The Finder makes me avoid it

Okay, so everyone knows that the Finder is one of Mac OS X’s biggest embarrassments. And the real reason that I started writing in this place was to participate in Apple Bug Friday and hopefully help to build up whatever momentum will actually help fix the problems.

Bear in mind that I do accept that the next version of Mac OS X isn’t due for eighteen months or thereabouts, so any improvements that we’re going to see won’t appear for quite some time. Also remember, though, that actually coming up with a Finder That Doesn’t Suck (and associative services such as Spotlight) will take quite a bit of time indeed so the window for actually getting such a project started might be very small indeed.

The problem with writing up bugs with the Finder is that usually the bug that occurs is rather transitory. Say that I’ve got a few icons on my Desktop and suddenly all new icons are placed on top of “Macintosh HD”, a ridiculous state of affairs. This is the Finder’s fall-back method when it thinks there are no spots left, but in my case there clearly was a lot of space that could have been used. After a bit of fiddling to get enough info to actually file the report, however, the problem seems to have disappeared. Well, that’s one less bug we need to deal with again, if it never happens again. But will it? Oh, I guess so.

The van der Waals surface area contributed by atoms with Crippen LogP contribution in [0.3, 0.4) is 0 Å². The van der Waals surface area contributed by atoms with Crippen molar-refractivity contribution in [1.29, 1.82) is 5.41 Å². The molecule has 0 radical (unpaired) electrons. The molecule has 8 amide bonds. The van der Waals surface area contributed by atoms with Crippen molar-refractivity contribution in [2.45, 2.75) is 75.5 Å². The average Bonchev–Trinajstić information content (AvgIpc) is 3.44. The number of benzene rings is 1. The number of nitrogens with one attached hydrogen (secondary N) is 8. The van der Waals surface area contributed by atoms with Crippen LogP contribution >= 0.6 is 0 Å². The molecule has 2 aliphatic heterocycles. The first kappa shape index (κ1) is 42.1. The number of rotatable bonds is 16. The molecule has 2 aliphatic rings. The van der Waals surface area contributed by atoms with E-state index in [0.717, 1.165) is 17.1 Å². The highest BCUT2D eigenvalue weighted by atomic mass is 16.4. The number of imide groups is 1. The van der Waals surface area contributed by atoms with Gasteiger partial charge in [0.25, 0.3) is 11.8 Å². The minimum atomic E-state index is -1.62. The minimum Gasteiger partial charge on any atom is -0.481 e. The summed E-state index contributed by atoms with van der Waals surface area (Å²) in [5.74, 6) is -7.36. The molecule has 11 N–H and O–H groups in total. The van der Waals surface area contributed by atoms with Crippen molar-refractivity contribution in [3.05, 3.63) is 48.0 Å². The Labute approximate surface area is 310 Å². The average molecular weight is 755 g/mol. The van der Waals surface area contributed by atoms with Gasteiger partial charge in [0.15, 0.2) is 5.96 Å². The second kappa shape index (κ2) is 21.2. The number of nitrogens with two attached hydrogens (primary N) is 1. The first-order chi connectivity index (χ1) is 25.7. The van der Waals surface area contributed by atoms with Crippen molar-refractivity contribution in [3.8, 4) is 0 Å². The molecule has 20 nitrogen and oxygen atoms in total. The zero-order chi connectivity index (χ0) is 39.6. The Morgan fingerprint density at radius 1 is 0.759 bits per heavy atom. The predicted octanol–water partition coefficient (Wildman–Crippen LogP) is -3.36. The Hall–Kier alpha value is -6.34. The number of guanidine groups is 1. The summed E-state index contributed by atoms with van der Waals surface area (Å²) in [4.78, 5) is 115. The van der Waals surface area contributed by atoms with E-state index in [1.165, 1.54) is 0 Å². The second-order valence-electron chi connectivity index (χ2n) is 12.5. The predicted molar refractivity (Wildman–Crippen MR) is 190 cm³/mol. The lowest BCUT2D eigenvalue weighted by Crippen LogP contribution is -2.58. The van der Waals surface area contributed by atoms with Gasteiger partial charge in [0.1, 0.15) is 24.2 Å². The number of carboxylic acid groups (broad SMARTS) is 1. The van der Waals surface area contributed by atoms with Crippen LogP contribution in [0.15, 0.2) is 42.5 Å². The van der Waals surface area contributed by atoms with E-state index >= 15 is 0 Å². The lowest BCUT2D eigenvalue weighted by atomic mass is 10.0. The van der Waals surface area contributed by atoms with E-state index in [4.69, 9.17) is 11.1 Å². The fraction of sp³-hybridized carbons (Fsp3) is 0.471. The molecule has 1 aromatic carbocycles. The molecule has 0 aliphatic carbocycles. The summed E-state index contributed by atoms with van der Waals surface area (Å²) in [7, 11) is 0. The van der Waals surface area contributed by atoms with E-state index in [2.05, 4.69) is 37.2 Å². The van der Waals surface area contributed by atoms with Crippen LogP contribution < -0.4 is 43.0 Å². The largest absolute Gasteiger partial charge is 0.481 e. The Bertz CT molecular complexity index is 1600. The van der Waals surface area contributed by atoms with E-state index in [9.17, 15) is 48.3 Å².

So now I’m racking my brain trying to think of what else the Finder does that really gets under my skin, and wouldn’t you know it—I can’t think of anything. So I go looking around a bit, starting to think “hey, maybe the Finder isn’t so bad after all” (although not believing myself), when, browsing through the preferences, it hits me: that God-damned dialog that asks me if I’d like to really change the extension on the file I just changed the extension of.

Sure, I get why it’s there. But give me the damn option to turn it off. I’m sure many people have submitted this bug before. But I figure, the more submissions of the same bug, the more the one guy working in Finder QA (and (s)he must be part-time) will get irritated that people keep sending in the same bug, trivial though it is, and get someone to fix it.